In theatre, themes of death and family are never far from the stage. Although riffing on such familiar themes, The Car still feels fresh and very accessible in the hands of Our Company, who make a triumphant return after a two year break with their new production of Verena Tay’s 2005 play.
Commissioned by the Esplanadeas part of the F.Y.I. (Feed Your Imagination) initiative to provide local primary and secondary students increased exposure to the arts, the semi-autobiographical play centres around a girl (Julie Wee) as she reflects on the recent death of her father (Henry Heng). As she begins packing up his things, she comes face to face with the one item bequeathed to her: a vintage Fiat Marvellette car (Faizal Abdullah), the pride and joy of her father that sparks off memories of her troubled relationship with him. Strangely enough, she begins talking to the car as it takes on a life of its own and brings her on a joyride down memory lane as she revisits the past.
The Car is an evocative play, relying on Chen Yingxuan’s inspired direction to imbue it with life and Verena Tay’s vivid writing to speak for itself. Along with the cast’s strong delivery, the setting of a car workshop, a tuition centre and others are easily conjured up within the simple black box space in the viewer’s minds eye. Memories are brought to life as the girl picks out items painted white contained in Koh Qian Wei’s simple set of white cardboard boxes. At times, she comes across objects in colour, such as a rainbow pinwheel, a simple but effective visual device representing the more vivid memories and a cue for a re-enactment of these memories.
As the play opens, the Fiat is covered with a silver nylon sheet, obscuring his face while he speaks, his voice distorting into an android-esque sound, like a mechanical ghost continuing to haunt the girl. With deliberate, robotic movements, Faizal Abdullah’s performance easily created the image of a literal car on its last legs, and his facial expressions told us everything we needed. Despite silver face paint donning his face and the voice distortions, Faizal does a remarkable job of acting past these, giving the car a genuine earnestness and determination to please that the audience can root for just as much as the girl, really embodying the charm of a ‘magic lau pok chia’. As such, one can easily see why the girl’s father forges such a strong bond with the car. The car is essentially the father’s best friend, the one thing he refuses to give up on even when the odds are stacked against it.
That same bond drives a wedge between father and daughter, as he becomes increasingly impractical and unreasonable, easily flaring up and stubborn to a fault in his daughter’s eyes. Henry Heng starts off as a hopeful new father, his voice warm and understanding as he cradles his newborn daughter in his arms. But as the car grows older and more susceptible to breakdowns, his temper too begins to break, and he transforms into a man who seems to be holding on to sentiment over practicality, his rage and frustration coming through more frequently than ever. Although he cares, it’s a misplaced concern at times, refusing to let his daughter go to Liat Towers McDonald’s for a birthday party (a real blast to the past) where ‘smokers hang out’, or even letting her take a taxi for fear of being kidnapped. Henry Heng’s sympathetic portrayal of the father is one many can probably relate to – a kind of trial and error where even years later, they’re trying to figure out how exactly to be a good parent.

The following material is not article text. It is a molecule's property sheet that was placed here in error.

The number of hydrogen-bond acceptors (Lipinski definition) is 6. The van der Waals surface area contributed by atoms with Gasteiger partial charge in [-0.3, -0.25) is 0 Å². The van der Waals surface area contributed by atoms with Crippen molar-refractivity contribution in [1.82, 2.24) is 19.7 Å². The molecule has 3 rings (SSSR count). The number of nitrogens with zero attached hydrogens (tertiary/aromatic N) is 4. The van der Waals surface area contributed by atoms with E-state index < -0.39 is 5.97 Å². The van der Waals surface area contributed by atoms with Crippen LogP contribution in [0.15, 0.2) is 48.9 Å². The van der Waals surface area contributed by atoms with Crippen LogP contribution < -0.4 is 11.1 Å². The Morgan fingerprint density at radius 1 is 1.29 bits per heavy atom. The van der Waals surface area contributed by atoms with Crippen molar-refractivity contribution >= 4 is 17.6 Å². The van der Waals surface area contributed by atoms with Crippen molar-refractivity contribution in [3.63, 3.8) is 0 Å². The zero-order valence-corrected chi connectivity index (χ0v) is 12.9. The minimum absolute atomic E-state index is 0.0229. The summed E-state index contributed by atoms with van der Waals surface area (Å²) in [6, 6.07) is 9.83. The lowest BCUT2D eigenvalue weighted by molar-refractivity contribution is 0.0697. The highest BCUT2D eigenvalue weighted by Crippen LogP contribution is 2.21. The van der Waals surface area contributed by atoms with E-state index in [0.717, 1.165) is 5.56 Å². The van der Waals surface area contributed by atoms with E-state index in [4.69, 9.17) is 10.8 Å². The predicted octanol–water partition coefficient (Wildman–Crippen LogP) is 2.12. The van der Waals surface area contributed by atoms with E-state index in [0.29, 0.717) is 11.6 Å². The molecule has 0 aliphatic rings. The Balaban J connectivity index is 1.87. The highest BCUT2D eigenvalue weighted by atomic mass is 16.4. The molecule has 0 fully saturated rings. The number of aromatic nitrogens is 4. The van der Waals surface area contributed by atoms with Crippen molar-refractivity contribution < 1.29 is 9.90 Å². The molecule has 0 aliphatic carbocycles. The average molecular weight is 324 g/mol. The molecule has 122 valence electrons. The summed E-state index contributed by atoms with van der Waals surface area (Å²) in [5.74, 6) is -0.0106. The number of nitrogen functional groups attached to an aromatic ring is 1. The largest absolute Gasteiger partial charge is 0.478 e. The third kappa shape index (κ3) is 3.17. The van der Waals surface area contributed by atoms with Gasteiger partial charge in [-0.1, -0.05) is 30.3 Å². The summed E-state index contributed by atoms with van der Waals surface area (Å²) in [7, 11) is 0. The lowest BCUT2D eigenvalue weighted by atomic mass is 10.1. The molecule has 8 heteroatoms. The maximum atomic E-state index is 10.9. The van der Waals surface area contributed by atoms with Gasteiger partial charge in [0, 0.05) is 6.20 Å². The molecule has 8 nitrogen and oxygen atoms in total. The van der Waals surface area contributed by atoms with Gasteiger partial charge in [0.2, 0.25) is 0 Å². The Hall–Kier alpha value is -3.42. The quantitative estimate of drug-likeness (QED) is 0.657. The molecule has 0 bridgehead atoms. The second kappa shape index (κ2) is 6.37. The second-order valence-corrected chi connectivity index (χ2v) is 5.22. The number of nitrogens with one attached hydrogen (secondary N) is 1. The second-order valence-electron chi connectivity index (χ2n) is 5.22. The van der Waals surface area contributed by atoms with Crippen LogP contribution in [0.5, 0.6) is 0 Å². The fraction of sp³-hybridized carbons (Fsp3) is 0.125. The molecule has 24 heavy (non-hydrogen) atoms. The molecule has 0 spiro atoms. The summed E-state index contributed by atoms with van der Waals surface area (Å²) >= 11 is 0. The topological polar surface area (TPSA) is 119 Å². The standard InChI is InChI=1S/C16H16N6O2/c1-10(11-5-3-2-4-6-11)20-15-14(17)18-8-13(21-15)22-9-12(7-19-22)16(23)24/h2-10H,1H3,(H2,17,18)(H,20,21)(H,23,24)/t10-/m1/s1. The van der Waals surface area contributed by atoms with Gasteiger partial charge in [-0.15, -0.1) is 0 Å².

Photo Credit: Fennel Photography
And at the centre of the play, Julie Wee’s outstanding portrayal of the daughter captures the complexities of dealing with the death of a loved one, and one can see the transformation in her character from a woman determined to repress her emotions to one that eventually comes to terms with the regrets she experiences. Whether she’s playing a bright eyed child or an angsty teenager (or even an annoyingly hilarious Japanese Datsun), Wee hits all the right notes here and her performance is what ultimately anchors the whole play, acting as a vessel for the complicated cocktail of emotions that represent her relationship with her father and her ‘rivalry’ with his car.
As Julie’s character throws away the last box of memories, The Car builds up to a powerful emotional payoff as she finally admits to the guilt and regrets she’s been burdened with. There’s something incredibly cathartic about the final scene as she gives in to the feelings that she’s kept locked up for most of the play, and expresses her wish to speak to her father one last time in an attempt to understand him better.
The Car is a perfect choice for F.Y.I.: an intimate, accessible show that touches on the difficult subject of parent-child relationships that affects just about everyone. The Car is by no means simple though, and over its one hour, successfully unpacks the myriad of thoughts that pass through one’s head when reflecting upon a life, leaving plenty of food for thought and the occasional tear in the audience. With Verena Tay’s well-crafted script and indelible characters made relatable by the cast, The Car is a promising welcome back to the theatre scene for Our Company, and we can only hope that it’s a sign of the engines revving up again for more of the good work they’ve been producing since 2013.
Performance attended on 5/7/17
The Car plays at the Esplanade Theatre Studio till 7th July. Tickets are now sold out.